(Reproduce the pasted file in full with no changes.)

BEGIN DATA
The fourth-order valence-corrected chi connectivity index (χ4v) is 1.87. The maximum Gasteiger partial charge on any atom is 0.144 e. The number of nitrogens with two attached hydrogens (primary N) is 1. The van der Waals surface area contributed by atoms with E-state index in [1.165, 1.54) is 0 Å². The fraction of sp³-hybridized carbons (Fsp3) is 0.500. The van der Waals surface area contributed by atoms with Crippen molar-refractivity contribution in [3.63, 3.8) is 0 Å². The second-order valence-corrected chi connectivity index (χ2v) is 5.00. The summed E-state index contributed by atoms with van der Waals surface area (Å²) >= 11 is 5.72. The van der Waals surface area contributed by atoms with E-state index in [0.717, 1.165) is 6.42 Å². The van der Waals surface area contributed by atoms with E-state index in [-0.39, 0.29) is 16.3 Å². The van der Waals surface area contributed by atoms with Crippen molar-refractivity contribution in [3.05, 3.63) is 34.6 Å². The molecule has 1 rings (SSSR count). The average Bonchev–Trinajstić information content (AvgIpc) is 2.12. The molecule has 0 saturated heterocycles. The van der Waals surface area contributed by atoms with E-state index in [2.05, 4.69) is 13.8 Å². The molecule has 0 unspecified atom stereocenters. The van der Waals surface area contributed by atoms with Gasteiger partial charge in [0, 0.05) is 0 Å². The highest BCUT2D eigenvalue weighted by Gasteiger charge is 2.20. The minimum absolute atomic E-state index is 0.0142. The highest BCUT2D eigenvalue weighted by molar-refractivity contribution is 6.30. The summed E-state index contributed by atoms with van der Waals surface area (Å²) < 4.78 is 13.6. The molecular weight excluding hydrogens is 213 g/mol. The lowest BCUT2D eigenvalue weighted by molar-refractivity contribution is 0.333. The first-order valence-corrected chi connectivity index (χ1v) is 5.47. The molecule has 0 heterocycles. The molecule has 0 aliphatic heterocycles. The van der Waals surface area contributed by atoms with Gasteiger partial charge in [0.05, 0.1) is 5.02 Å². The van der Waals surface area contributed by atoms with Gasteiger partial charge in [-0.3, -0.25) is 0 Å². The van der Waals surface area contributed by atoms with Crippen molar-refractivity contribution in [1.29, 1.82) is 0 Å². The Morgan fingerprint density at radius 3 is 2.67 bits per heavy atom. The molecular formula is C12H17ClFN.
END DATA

The fourth-order valence-corrected chi connectivity index (χ4v) is 1.87. The maximum Gasteiger partial charge on any atom is 0.144 e. The number of nitrogens with two attached hydrogens (primary N) is 1. The van der Waals surface area contributed by atoms with E-state index in [1.165, 1.54) is 0 Å². The fraction of sp³-hybridized carbons (Fsp3) is 0.500. The van der Waals surface area contributed by atoms with Crippen molar-refractivity contribution in [3.63, 3.8) is 0 Å². The second-order valence-corrected chi connectivity index (χ2v) is 5.00. The summed E-state index contributed by atoms with van der Waals surface area (Å²) >= 11 is 5.72. The van der Waals surface area contributed by atoms with E-state index in [0.717, 1.165) is 6.42 Å². The van der Waals surface area contributed by atoms with E-state index in [-0.39, 0.29) is 16.3 Å². The van der Waals surface area contributed by atoms with Crippen molar-refractivity contribution in [3.05, 3.63) is 34.6 Å². The molecule has 1 rings (SSSR count). The average Bonchev–Trinajstić information content (AvgIpc) is 2.12. The molecule has 0 saturated heterocycles. The van der Waals surface area contributed by atoms with E-state index in [2.05, 4.69) is 13.8 Å². The molecule has 0 unspecified atom stereocenters. The van der Waals surface area contributed by atoms with Gasteiger partial charge in [0, 0.05) is 0 Å². The highest BCUT2D eigenvalue weighted by Gasteiger charge is 2.20. The minimum absolute atomic E-state index is 0.0142. The highest BCUT2D eigenvalue weighted by molar-refractivity contribution is 6.30. The summed E-state index contributed by atoms with van der Waals surface area (Å²) < 4.78 is 13.6. The molecular weight excluding hydrogens is 213 g/mol. The lowest BCUT2D eigenvalue weighted by molar-refractivity contribution is 0.333. The first-order valence-corrected chi connectivity index (χ1v) is 5.47. The molecule has 0 heterocycles. The molecule has 0 aliphatic heterocycles. The van der Waals surface area contributed by atoms with Gasteiger partial charge in [0.05, 0.1) is 5.02 Å². The van der Waals surface area contributed by atoms with Gasteiger partial charge in [-0.3, -0.25) is 0 Å². The van der Waals surface area contributed by atoms with Crippen molar-refractivity contribution in [1.29, 1.82) is 0 Å². The Morgan fingerprint density at radius 3 is 2.67 bits per heavy atom. The molecular formula is C12H17ClFN.